Up Next – What’s developing in kids production

Take a big whiff of Elephant's Wanganui
March 1, 2003

Take a big whiff of Elephant’s Wanganui

Something stinks in Wanganui, a new 2-D series from London-based Elephant Productions about a family that’s cursed/blessed with no sense of smell. None of the Wifflers were born with nostrils and, therefore, see no need to wash. So Mom reeks of chip fat and cheap perfume, dad stinks of curry and beer, infant daughter Wisteria emits an effluvium of poo and vomit, and eight-year-old son Wanganui puts out a ripe, cheese-like foot stench. Budgeted at US$100,000 to US$110,000 for each of its 13 half hours, Wanganui revolves around the titular character’s ill-fated attempts to blend in despite his condition. In one episode, he goes to the beach and his noxious body odor drives the tide out prematurely, leaving a school of stinky fish high and dry. Another time, he struggles to have fun during his own birthday party when his guests won’t come into his house because it smells.

Targeted at four- to eight-year-olds, Wanganui was originally created by Elephant co-founder and author Jamie Rix as a book series, and the company is currently shopping a treatment of these tomes to a number of British publishing houses. Though U.K. distributor Target maintains a first-look option on all of Elephant’s productions, managing director Sarah Muller says she is looking for at least one co-production partner on the series, which is designed to run as either 13 x half hours or 26 x 11 minutes.

EM.TV raises the curtain on The Emerald City

Putting its two cents into the red-hot fantasy genre, Munich, Germany-based EM.TV & Merchandising is debuting a new 26 x half-hour 2-D/3-D combo series called The Emerald City at MIPTV. Based on a series of books by Russian author Alexander Wolkov that reworks the classic Wizard of Oz tale, the toon tags along with 11-year-old Ellie when she’s magically transported to The Emerald City after boarding a ghost train ride at the local amusement park. She befriends some of the city’s denizens – including The Lion, The Scarecrow and The Tin Man – and in between sojourns back to her own reality, Ellie tries to protect them from the Dark Fairy who constantly harasses them. EM.TV is co-producing The Emerald City with Halle, Germany-based Motion Works and has already pre-sold the show to German broadcaster MDR. Targeted at seven- to 11-year-olds, The Emerald City should come in at between US$290,000 and US$320,000 per episode.

Nelvana logs some couch time with What’s Eating Becky?

Hoping to build on the success of its tween comedy Braceface, Nelvana’s What’s Eating Becky? (13 x half hours) offers another look into the overactive tween imagination. A kind of Ally McBeal for the 10 to 14 set, this 2-D animated series stars ninth-grader Becky Gertrude Books, who’s dealing with a lot of issues. Along with her parents’ recent divorce, Becky’s grades have begun to slide, which means she must attend regular counseling sessions with Dr. Benjamin Wright, Ph.D. It’s during these therapy meetings that Becky launches into her fantastical tales. She’s convinced, for example, that her younger sister is part of a scheme to trade Barbies on the black market in Russia, and also claims that whenever things go wrong in her world, hockey legend Gordie Howe appears in full equipment to give his advice. What’s the truth and what’s her imagination working overtime only the good doctor can determine. Nelvana is currently looking for a European co-production partner for Becky, which is budgeted at US$200,000 per episode, and the plan is to deliver the full series by fall or winter 2004.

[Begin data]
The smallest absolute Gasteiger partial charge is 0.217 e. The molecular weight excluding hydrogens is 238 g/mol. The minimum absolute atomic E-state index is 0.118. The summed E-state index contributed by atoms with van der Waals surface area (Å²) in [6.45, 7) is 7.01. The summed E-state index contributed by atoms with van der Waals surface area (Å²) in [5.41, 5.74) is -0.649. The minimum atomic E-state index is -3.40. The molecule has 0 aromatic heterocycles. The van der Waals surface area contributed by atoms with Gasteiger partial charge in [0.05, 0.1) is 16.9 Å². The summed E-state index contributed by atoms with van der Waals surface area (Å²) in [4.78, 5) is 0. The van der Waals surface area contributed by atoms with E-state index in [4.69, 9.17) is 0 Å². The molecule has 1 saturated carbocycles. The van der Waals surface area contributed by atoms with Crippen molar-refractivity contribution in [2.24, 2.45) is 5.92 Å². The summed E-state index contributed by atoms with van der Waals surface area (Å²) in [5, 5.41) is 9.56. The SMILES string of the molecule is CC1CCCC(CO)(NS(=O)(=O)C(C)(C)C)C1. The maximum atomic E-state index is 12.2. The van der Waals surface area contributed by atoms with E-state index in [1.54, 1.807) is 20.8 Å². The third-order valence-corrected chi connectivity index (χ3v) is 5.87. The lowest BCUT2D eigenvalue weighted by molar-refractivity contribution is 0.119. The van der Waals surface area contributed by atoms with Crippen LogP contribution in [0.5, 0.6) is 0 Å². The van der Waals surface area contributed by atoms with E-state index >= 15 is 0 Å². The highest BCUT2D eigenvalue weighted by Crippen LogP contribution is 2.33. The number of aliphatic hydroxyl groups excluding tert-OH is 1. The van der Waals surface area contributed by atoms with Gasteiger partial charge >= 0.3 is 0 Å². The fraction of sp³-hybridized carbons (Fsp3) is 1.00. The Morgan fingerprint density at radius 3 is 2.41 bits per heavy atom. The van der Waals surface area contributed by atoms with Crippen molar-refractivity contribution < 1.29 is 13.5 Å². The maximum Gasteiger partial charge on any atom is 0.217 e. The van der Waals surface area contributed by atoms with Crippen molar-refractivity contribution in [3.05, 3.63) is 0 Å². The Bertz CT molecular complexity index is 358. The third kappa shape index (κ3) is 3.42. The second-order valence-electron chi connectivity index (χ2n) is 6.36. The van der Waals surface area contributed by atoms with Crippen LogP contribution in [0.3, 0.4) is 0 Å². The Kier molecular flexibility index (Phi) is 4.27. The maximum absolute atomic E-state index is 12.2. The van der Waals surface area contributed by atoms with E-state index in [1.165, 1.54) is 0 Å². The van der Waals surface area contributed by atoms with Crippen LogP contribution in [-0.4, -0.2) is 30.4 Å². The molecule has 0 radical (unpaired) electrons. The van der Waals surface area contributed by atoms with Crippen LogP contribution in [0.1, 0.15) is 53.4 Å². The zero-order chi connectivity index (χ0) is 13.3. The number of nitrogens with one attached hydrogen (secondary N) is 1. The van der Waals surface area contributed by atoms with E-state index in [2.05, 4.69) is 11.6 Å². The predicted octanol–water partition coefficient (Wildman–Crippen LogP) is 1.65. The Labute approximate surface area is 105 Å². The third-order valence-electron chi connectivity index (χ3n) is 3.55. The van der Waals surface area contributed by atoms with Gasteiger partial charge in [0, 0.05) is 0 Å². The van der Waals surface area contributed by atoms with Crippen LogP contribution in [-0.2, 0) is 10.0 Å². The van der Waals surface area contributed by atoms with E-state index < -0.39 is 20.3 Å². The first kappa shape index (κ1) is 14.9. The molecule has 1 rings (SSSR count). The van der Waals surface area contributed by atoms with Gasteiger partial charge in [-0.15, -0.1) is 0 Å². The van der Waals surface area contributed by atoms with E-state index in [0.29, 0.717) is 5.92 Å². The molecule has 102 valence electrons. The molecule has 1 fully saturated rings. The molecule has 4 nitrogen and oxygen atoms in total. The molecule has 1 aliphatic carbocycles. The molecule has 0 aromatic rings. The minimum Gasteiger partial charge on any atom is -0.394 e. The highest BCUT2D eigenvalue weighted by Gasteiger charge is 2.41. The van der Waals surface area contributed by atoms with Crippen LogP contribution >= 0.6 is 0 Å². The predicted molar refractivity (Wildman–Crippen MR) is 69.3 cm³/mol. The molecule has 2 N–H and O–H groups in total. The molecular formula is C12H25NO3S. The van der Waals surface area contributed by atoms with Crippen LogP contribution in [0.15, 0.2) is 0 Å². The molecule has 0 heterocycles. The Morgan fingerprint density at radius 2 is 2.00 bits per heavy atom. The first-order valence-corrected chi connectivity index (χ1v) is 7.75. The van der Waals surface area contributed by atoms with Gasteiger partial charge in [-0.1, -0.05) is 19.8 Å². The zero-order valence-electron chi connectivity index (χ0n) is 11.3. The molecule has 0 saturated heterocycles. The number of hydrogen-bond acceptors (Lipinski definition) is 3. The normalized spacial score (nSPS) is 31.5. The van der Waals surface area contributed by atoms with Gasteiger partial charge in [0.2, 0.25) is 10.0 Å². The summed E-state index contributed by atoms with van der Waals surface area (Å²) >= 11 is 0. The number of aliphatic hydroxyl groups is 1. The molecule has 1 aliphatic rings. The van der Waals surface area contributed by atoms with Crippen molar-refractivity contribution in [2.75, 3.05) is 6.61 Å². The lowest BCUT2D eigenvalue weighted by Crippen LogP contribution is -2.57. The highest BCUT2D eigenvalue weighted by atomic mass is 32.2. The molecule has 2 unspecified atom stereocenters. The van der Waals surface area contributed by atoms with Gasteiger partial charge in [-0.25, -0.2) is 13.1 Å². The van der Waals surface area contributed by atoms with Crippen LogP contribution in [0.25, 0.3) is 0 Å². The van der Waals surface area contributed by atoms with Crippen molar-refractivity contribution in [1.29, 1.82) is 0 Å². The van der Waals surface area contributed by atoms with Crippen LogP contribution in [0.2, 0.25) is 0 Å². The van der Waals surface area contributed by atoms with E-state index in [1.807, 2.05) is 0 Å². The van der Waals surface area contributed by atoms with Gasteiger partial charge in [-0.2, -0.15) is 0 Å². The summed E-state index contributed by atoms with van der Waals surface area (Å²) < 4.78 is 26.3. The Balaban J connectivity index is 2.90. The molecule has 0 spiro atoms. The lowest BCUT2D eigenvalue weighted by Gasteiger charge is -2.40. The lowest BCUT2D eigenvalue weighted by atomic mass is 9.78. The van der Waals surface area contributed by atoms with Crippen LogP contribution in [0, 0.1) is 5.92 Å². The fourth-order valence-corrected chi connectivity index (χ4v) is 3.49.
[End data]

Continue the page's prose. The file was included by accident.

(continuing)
Tokyopop mines Kodansha for a new quest-based anime entry

The seemingly endless supply of Japanese anime concepts ripe for North American reversioning is being tapped again by L.A.-based publishing company and production studio Tokyopop. This time, it’s Kodansha’s Rave Master property that’s gearing up to bridge the geographical divide. Based on a three-year-old manga series that has given birth to a line of video games and trading cards from Konami. Rave Master is a 52 x half-hour TV show that regularly garners a four to eight rating in its early-evening slot on Japanese caster TBS.

The 2-D toon stars three young teens whose fates are ruled by a mythical sword. Sixteen-year-old Haru Glory is the only human who can control the ultimate weapon, which is powered up to maximum strength by five jewel-like daggers called raves (each of which adds its own unique power to the mix) that must be collected and inserted into the sword’s base. Haru’s two friends – Ellie, an amnesiac girl whose murky past is connected to the sword, and a bad-ass with a good heart named Musica – join him on exotic quests to unearth the daggers before they fall into the wrong hands. And leading the teen trio is a comical carrot-nosed dog who knows where all the raves are hidden.

Targeting the six to 11 set, the English-language version of Rave Master will be done in spring 2004. Tokyopop is managing international distribution rights outside of Asia for the action/comedy series, which will cost between US$10,000 and US$20,000 an ep to reversion.

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